“Since the novel coronavirus began its global spread, influenza cases reported to the World Health Organization from the Northern and Southern Hemispheres have dropped to minute levels. The reason, epidemiologists think, is that the public health measures taken to keep the coronavirus from spreading — notably mask wearing and social distancing — also stop the flu. Influenza viruses are transmitted in much the same way as SARS-CoV-2, the virus that causes COVID-19, and they are less effective at jumping from person to person.
As Scientific American reported in November 2020, the drop-off in flu numbers following COVID’s arrival was swift and global. Since then, cases have stayed remarkably low. “There’s just no flu circulating,” says Greg Poland, who has studied the disease at the Mayo Clinic for decades. The U.S. saw about 700 deaths from influenza during the 2020–2021 season. In comparison, the Centers for Disease Control and Prevention estimates there were approximately 22,000 U.S. deaths in the prior season and 34,000 deaths two seasons ago.” (Scientific American, 4/29/21)
In the end, the flu is not exactly the same as this or any other coronavirus, but the point remains. Also, masks do a much better job at protecting the wearer from infecting others, than they do protecting oneself. Mr. Riddle misses that point, too, while he cites language on a box of undetermined masks, writing, “This product… will not provide protection against COVID-19 or any other viruses.” That’s precisely the point. Regular mask use is almost entirely about those around us. That’s how they work, and it’s why community use is so important.
Science aside, is it really that hard to wear a mask? Particularly while our children remain unvaccinated? We can nitpick the mask effectiveness argument until we’re blue in the face, and while there is some mixed (and limited) data on their effectiveness in schools among younger kids (most likely due to potential improper use of our youngest students), there is absolutely no reason we shouldn’t give them a shot due to the above information. Mr. Riddle’s intent or not, if a candidate caters to a crowd that doesn’t recognize doing all that it can to protect our most vulnerable, their lower risk aside, then they’ve already lost me.
The most important area that Mr. Riddle and I very much agree on is that this virus is here to stay in some form, and the medical response will be, just as it is now: vaccinations. There is no doubt that the medical community will continue to study and adapt its prevention and treatments of this virus and its many forms for years, perhaps a generation, to come. The over 200-year history of vaccination will continue, and be the universal solution to diverting an out-of-control pandemic into a manageable, mundane coronavirus.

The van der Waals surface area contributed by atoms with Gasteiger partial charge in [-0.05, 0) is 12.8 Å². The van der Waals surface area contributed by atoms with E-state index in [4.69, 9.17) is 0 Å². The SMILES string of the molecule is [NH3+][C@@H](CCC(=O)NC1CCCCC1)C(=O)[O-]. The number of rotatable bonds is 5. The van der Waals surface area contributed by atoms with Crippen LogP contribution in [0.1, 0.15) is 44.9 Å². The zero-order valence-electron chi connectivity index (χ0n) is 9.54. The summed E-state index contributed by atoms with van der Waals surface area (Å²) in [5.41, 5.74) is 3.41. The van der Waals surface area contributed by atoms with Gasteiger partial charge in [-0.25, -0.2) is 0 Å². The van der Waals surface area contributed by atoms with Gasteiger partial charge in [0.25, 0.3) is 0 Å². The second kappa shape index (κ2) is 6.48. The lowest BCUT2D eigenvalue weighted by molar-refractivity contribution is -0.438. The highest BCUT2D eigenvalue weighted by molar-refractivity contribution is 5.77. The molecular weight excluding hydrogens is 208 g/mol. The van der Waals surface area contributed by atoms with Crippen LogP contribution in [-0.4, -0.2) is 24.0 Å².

While Mr. Riddle seems to support vaccination, he cherry picks very limited data, from a yet to be peer reviewed (incredibly surprising considering the date of submission) Cleveland Clinic study to equate vaccination with prior infection. Mr. Riddle equating prior infection to vaccination is either misinformed, vaguely premature, or most likely, wrong according to the very study he miscites through its own reference point:
“… the vaccine may still provide some benefit in previously infected persons. A prior large observational study concluded that immunity from natural infection cannot be relied on to provide adequate protection” (Cleveland Clinic 6/2021)
Mr. Riddle’s piece asked a series of loaded questions, quoted below, with some quick hottakes:
“What’s next? More…
- “Mandates and lockdowns?”
As noted above, lockdowns, by definition, didn’t occur here or anywhere in the U.S.
- “Vaccine Passports?”
As defined recently, these have nothing to do with the Mayor or city offices.
- “Shutting down Norwalk City Hall for another year?”
The business of City Hall, while limited in-person, never shut down.
- “Shutting down schools again?”
Schools were never shut down: in fact, while the process was clearly imperfect and at times haphazard, Connecticut received far more days in school than its neighbors, and Norwalk provided more learning opportunities than its richer surrounding towns. I’d venture the focus is and will remain in-person learning here on out, as it should.
In the end, I think our Republican candidate gave it an effort, but one that felt incredibly incomplete. Generally speaking, it was a letdown. I am someone open-minded politically, and as I’ve noted before, while I’m, in most respects, a Democrat, I am most moved by good ideas. And I’m very open to receiving those from any party. That said, the ideas Mr. Riddle presented, frankly, are just not all that good. Worst yet, he framed them in some of the same Diet-MAGA terms that will continue to doom the local Republican party in this city.
I’d like to see a robust back and forth between parties and ideas. I’d like to see candidates aim to capture the heart of its potential constituents, all the while framing their opinions with empathy and data. But, if it’s more of the same old dog-whistle lingo interspersed with misinterpreted information and haphazardly communicated talking points, you can count me out.